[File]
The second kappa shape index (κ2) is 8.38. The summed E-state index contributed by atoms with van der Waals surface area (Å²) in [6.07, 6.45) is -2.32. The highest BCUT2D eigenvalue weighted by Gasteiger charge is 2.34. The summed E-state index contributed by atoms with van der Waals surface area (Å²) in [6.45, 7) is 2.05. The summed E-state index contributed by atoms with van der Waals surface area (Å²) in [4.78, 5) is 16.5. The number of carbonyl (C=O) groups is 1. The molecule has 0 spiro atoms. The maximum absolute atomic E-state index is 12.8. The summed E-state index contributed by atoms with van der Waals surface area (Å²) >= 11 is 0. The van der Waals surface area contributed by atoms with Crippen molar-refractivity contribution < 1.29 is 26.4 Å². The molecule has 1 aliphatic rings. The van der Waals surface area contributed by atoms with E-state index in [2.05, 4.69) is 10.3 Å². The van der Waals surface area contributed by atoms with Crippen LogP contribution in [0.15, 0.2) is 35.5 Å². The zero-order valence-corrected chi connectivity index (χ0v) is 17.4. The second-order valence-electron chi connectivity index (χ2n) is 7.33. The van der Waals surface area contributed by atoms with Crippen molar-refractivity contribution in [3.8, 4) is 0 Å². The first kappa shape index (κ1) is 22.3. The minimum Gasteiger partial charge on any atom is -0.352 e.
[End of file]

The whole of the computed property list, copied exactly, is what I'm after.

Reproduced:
The second kappa shape index (κ2) is 8.38. The summed E-state index contributed by atoms with van der Waals surface area (Å²) in [6.07, 6.45) is -2.32. The highest BCUT2D eigenvalue weighted by Gasteiger charge is 2.34. The summed E-state index contributed by atoms with van der Waals surface area (Å²) in [6.45, 7) is 2.05. The summed E-state index contributed by atoms with van der Waals surface area (Å²) in [4.78, 5) is 16.5. The number of carbonyl (C=O) groups is 1. The molecule has 0 spiro atoms. The maximum absolute atomic E-state index is 12.8. The summed E-state index contributed by atoms with van der Waals surface area (Å²) >= 11 is 0. The van der Waals surface area contributed by atoms with Crippen molar-refractivity contribution < 1.29 is 26.4 Å². The molecule has 1 aliphatic rings. The van der Waals surface area contributed by atoms with E-state index in [2.05, 4.69) is 10.3 Å². The van der Waals surface area contributed by atoms with Crippen LogP contribution in [0.15, 0.2) is 35.5 Å². The zero-order valence-corrected chi connectivity index (χ0v) is 17.4. The second-order valence-electron chi connectivity index (χ2n) is 7.33. The van der Waals surface area contributed by atoms with Crippen molar-refractivity contribution in [3.8, 4) is 0 Å². The first kappa shape index (κ1) is 22.3. The minimum Gasteiger partial charge on any atom is -0.352 e.